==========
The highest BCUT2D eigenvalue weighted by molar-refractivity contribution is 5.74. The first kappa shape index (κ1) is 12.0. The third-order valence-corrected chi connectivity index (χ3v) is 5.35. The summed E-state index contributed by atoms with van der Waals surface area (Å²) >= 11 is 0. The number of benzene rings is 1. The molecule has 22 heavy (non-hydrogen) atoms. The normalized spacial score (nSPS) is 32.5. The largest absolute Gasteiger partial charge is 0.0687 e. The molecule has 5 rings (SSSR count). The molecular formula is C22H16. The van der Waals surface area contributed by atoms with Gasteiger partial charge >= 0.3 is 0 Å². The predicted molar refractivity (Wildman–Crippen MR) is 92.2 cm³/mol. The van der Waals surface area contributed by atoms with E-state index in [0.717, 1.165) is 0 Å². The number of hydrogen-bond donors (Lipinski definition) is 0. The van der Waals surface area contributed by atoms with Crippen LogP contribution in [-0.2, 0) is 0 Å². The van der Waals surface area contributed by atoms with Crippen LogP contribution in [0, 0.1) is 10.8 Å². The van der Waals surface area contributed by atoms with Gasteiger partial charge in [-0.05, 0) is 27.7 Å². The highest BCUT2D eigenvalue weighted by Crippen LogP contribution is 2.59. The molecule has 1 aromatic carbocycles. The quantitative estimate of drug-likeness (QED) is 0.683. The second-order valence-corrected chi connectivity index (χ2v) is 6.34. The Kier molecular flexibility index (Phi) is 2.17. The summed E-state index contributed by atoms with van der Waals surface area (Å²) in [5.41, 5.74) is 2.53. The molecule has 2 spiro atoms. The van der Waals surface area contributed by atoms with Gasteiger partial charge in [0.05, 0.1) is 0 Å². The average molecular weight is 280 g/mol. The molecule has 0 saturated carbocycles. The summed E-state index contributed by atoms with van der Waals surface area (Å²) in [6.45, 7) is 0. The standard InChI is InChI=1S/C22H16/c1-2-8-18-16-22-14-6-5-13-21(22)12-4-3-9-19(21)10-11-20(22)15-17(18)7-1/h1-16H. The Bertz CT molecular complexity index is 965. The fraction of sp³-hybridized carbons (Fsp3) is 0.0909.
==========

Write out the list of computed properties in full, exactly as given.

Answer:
The highest BCUT2D eigenvalue weighted by molar-refractivity contribution is 5.74. The first kappa shape index (κ1) is 12.0. The third-order valence-corrected chi connectivity index (χ3v) is 5.35. The summed E-state index contributed by atoms with van der Waals surface area (Å²) >= 11 is 0. The number of benzene rings is 1. The molecule has 22 heavy (non-hydrogen) atoms. The normalized spacial score (nSPS) is 32.5. The largest absolute Gasteiger partial charge is 0.0687 e. The molecule has 5 rings (SSSR count). The molecular formula is C22H16. The van der Waals surface area contributed by atoms with Gasteiger partial charge >= 0.3 is 0 Å². The predicted molar refractivity (Wildman–Crippen MR) is 92.2 cm³/mol. The van der Waals surface area contributed by atoms with E-state index in [0.717, 1.165) is 0 Å². The number of hydrogen-bond donors (Lipinski definition) is 0. The van der Waals surface area contributed by atoms with Crippen LogP contribution in [-0.2, 0) is 0 Å². The van der Waals surface area contributed by atoms with Crippen LogP contribution in [0, 0.1) is 10.8 Å². The van der Waals surface area contributed by atoms with Gasteiger partial charge in [-0.05, 0) is 27.7 Å². The highest BCUT2D eigenvalue weighted by Crippen LogP contribution is 2.59. The molecule has 1 aromatic carbocycles. The quantitative estimate of drug-likeness (QED) is 0.683. The second-order valence-corrected chi connectivity index (χ2v) is 6.34. The Kier molecular flexibility index (Phi) is 2.17. The summed E-state index contributed by atoms with van der Waals surface area (Å²) in [5.41, 5.74) is 2.53. The molecule has 2 spiro atoms. The van der Waals surface area contributed by atoms with Gasteiger partial charge in [0.05, 0.1) is 0 Å². The average molecular weight is 280 g/mol. The molecule has 0 saturated carbocycles. The summed E-state index contributed by atoms with van der Waals surface area (Å²) in [6.45, 7) is 0. The standard InChI is InChI=1S/C22H16/c1-2-8-18-16-22-14-6-5-13-21(22)12-4-3-9-19(21)10-11-20(22)15-17(18)7-1/h1-16H. The Bertz CT molecular complexity index is 965. The fraction of sp³-hybridized carbons (Fsp3) is 0.0909.